Even after introduction of “structural adjustment with a human face”, thegovernment budgets for health care in most developing countries have notreached the level of $12.= per capita, which is the absolute minimum accordingto World Bank standards. Many low and middle-income countries spendbetween 3 and 5% of their national budget on health care, while Westerncountries spend about 10% of their national budget. One of the reasons for the
low health budget in poor countries is the international debt servicing. Thesecountries are faced with longstanding debts, which require up to 30% of thenational budget mostly for payment of interest. This results in a net-flow ofmoney from developing countries to the Western world.
At the same time, donor support to the poorest countries in the world is reducing.
Support to countries in East-Europe is “competing” with support to developingcountries. In the case of the Netherlands for example, costs incurred to receiverefugees are deducted from the development co-operation budget.
For mission institutions the withdrawal of international congregations andmissionaries is not only felt in missing highly qualified human resources but alsoin missing additional funds, coming in small funds or donations in kind.
2.4 Health Sector Reforms
Most countries (in the North and the South) are involved in some kind of healthsector reforms process. In many countries the health sector reforms is part of thecivil service reforms, where the government “withdraws” from service provisionand accepts a limited role of “regulator of markets”. Privatisation is the slogan ofthe day. At the same time the government decentralises, and leaves managementto lower levels (district or provincial levels).
In a period of transition this is leading to instability in management andfinancing. Roles and responsibilities are being reshuffled, leading to uncertaintyin many places. Health institutions become dependent on newly createdparastatal health boards or private health management organisations.
Part of the health sector reforms is the liberalisation of the markets. Theentrepreneurial risks are pushed from the government to the health careproviders. Instead of guaranteed payment, contracts and competition are beingoffered to health institutions. For example: health institutions become employersinstead of having government staff on secondment. Introduction of competitionand free markets leads to the increase of private for profit providers, who enterthe most profitable segment of the market (i.e. outpatient care in urban areas),whereas governmental and non-for-profit private providers are left with thehospital functions and preventive health care.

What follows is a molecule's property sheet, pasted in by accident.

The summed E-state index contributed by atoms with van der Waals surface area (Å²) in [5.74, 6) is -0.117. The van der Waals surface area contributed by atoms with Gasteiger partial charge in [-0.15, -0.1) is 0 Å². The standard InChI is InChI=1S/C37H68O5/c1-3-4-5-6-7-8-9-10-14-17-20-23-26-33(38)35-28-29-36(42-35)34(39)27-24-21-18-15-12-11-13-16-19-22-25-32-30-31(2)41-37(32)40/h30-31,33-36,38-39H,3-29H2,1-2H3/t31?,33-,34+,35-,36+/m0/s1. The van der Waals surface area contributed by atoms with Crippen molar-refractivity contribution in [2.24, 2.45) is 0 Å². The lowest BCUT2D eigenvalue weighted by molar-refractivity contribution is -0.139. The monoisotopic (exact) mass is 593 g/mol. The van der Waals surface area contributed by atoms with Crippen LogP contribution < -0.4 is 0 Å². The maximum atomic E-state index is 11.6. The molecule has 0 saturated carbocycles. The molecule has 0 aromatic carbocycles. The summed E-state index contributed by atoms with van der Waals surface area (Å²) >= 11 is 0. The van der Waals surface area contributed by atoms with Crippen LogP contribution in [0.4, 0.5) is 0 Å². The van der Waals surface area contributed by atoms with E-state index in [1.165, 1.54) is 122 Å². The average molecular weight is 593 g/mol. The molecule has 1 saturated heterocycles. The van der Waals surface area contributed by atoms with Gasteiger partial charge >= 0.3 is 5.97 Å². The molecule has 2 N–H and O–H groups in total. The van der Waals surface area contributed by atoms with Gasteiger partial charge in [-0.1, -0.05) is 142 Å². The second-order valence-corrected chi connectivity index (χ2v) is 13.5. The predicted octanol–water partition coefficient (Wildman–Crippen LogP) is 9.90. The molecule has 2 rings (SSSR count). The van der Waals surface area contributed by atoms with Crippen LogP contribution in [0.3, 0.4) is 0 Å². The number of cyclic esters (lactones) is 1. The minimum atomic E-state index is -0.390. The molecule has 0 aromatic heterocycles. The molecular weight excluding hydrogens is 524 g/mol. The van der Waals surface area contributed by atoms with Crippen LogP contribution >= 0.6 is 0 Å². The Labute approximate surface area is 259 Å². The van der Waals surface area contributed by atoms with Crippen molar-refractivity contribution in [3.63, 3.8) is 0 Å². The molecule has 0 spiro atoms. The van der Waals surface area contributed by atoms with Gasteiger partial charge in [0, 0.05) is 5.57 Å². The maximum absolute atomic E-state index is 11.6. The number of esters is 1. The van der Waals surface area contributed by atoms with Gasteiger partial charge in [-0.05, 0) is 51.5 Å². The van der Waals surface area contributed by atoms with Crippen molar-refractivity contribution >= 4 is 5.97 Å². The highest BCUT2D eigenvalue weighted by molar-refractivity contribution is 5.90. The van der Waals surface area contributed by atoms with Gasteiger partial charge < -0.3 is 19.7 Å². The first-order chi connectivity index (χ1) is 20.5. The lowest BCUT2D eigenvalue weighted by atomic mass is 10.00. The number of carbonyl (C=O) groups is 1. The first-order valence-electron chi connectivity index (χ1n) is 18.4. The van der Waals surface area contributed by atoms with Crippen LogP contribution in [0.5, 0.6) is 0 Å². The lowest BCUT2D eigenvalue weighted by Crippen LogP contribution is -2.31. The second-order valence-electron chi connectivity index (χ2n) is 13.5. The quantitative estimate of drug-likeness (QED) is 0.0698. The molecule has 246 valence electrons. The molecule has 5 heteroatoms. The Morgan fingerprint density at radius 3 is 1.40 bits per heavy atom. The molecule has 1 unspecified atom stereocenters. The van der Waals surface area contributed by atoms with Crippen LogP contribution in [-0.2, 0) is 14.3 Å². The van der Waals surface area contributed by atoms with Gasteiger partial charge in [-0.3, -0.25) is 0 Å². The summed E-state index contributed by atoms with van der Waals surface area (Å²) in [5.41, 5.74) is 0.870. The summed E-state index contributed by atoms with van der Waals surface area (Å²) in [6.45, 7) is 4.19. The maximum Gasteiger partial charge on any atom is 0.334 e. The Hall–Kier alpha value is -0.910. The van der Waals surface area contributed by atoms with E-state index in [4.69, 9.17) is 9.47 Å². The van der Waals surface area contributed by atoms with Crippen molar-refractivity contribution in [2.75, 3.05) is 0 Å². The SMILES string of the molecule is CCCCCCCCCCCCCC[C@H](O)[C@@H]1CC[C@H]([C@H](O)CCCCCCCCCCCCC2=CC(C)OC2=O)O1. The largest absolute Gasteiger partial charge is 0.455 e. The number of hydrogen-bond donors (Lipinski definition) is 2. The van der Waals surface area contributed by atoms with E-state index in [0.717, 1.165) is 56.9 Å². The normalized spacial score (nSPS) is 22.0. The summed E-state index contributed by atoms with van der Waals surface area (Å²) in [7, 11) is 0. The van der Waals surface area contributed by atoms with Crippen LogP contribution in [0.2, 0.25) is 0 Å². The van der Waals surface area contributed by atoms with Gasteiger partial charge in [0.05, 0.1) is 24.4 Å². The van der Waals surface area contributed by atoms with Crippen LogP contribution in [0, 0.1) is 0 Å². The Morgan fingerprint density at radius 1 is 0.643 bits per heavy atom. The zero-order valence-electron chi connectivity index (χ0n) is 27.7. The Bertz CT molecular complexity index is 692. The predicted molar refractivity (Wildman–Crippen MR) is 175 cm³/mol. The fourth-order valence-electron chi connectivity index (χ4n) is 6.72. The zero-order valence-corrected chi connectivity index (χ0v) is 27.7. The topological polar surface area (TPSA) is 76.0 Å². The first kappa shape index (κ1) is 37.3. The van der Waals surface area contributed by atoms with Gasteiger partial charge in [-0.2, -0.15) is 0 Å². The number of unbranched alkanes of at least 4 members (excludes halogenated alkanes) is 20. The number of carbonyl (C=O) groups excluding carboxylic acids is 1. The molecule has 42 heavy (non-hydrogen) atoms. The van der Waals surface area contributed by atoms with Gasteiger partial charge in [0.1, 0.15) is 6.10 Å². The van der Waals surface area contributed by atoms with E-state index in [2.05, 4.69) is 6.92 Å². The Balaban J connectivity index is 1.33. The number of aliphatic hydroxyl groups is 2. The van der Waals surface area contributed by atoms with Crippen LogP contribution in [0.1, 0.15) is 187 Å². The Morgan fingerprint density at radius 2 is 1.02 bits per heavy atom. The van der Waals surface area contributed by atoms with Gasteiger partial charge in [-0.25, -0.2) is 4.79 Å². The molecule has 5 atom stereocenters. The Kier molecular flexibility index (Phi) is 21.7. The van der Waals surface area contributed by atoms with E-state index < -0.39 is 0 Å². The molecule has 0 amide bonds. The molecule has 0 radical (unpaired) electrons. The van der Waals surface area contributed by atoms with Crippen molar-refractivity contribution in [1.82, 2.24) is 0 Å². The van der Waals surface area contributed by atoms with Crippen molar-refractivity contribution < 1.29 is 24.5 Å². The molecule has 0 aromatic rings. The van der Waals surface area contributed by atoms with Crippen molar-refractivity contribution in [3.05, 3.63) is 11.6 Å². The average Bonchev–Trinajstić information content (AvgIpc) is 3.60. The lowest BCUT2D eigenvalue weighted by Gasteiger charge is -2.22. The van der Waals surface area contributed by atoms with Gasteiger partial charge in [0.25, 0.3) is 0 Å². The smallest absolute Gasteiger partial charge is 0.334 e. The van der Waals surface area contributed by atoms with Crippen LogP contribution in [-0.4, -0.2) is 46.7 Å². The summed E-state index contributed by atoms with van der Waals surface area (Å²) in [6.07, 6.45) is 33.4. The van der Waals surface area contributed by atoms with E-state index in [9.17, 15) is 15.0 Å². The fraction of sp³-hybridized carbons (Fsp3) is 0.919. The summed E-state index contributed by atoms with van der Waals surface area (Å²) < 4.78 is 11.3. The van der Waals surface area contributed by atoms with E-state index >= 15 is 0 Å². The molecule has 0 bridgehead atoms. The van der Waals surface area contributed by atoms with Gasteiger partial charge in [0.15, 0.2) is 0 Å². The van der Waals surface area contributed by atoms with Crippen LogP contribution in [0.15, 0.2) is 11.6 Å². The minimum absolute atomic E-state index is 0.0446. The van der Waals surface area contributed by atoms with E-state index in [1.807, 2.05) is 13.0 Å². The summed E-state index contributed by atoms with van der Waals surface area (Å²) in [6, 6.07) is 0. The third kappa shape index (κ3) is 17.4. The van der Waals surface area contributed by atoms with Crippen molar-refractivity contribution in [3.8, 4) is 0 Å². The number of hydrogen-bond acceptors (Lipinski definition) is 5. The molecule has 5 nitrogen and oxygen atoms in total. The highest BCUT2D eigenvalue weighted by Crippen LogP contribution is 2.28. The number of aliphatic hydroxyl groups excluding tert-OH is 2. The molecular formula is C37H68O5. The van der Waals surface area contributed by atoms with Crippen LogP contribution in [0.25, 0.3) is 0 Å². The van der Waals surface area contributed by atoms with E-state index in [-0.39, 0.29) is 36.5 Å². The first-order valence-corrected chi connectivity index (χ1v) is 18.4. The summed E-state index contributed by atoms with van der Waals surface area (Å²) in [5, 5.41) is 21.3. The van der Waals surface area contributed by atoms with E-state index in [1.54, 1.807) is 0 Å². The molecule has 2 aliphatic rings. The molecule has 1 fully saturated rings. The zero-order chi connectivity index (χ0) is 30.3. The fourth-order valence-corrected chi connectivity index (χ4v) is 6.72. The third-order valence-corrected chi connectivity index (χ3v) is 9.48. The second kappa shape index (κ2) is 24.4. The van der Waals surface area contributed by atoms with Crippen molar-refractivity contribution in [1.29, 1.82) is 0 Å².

As said before the myriad of factors mentioned above reduces accessibility tohealth services. The poorest in the society, more exposed to diseases, who cannotrely on their communities for social support and who cannot pay high fees forhealth care, suffer most in this situation.
Non-for-profit private providers and government health care services are facedwith huge financial and managerial problems as result of liberalisation ofmarkets in an economically insecure situation. The health institutions are caughtbetween their goal of serving the people (especially the poor) and keeping theirinstitution financially viable.
The present situation calls for an innovative approach in management of non-governmental health institutions.
First of all, increased cost-effectiveness is required within the NGO institutions.
The health institutions should work more as small businesses in all aspects: betterplanning and monitoring of resources and stronger human resources management(including career development and capacity building).
NGO health institutions have to realise that they are no longer functioning ontheir own. In the past, NGO health institutions and Diocesan organisationsconsidered the government mainly as one of the funding parties. They developedtheir own – more or less independent – health policies and programmes.
Nowadays, the non-for-profit health institutions are part of the district health careservices and have to seek close collaboration with governmental (or parastatal)health organisations. They have to discuss health care packages provided, healthservice areas, collaboration in logistics or supervision schedules, etc. If NGOsfail to do this, their institutions will be put on one line with for-profitorganisations and will be made subject to similar tax regulations etc.
NGOs may have to reposition themselves in district health care delivery system.
If their vocation is to provide quality health care at the lowest possible costs andif they want to increase accessibility for the poor, it may be more relevant to putemphasis on primary health care, instead of prestigious hospitals with specialisedtreatment.
The Health Sector Reforms will require innovative approaches in contracting ofservices and in establishing new relationships between Government HealthServices and NGOs. Part of this will be increased accountability (both financialand service performance).
Finally NGO health institutions, Dioceses and other umbrella organisations haveto enter into new alliances to negotiate (or even lobby) with the nationalgovernment the necessity of guaranteeing a minimum social security. Thesealliances should clarify to the national government the limitations of the freemarket forces in the social sector. Liberalisation and introduction of free marketsmay not lead to further deterioration of the health status of the poorest.